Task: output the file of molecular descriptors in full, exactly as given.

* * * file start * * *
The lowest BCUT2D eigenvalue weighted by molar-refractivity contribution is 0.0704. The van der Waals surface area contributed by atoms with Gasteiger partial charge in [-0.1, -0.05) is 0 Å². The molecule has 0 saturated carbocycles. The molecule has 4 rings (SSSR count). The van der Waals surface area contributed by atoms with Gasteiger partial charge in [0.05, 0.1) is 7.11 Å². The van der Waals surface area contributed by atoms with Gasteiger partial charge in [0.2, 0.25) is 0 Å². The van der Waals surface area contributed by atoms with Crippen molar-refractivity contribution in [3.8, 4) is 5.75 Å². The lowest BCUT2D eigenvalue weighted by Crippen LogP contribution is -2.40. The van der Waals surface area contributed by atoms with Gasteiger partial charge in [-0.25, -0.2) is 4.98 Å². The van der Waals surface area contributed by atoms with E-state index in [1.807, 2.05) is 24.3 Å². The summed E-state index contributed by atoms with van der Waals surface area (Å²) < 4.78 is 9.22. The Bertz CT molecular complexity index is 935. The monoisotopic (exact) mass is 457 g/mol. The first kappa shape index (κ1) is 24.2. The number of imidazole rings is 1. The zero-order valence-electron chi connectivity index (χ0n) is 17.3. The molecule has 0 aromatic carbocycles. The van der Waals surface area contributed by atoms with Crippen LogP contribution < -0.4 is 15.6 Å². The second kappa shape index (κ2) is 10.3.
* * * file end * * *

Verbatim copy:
The lowest BCUT2D eigenvalue weighted by molar-refractivity contribution is 0.0704. The van der Waals surface area contributed by atoms with Gasteiger partial charge in [-0.1, -0.05) is 0 Å². The molecule has 0 saturated carbocycles. The molecule has 4 rings (SSSR count). The van der Waals surface area contributed by atoms with Gasteiger partial charge in [0.05, 0.1) is 7.11 Å². The van der Waals surface area contributed by atoms with Gasteiger partial charge in [0.2, 0.25) is 0 Å². The van der Waals surface area contributed by atoms with Crippen molar-refractivity contribution in [3.8, 4) is 5.75 Å². The lowest BCUT2D eigenvalue weighted by Crippen LogP contribution is -2.40. The van der Waals surface area contributed by atoms with Gasteiger partial charge in [-0.25, -0.2) is 4.98 Å². The van der Waals surface area contributed by atoms with E-state index in [1.807, 2.05) is 24.3 Å². The summed E-state index contributed by atoms with van der Waals surface area (Å²) < 4.78 is 9.22. The Bertz CT molecular complexity index is 935. The monoisotopic (exact) mass is 457 g/mol. The first kappa shape index (κ1) is 24.2. The number of imidazole rings is 1. The zero-order valence-electron chi connectivity index (χ0n) is 17.3. The molecule has 0 aromatic carbocycles. The van der Waals surface area contributed by atoms with Crippen LogP contribution < -0.4 is 15.6 Å². The second kappa shape index (κ2) is 10.3.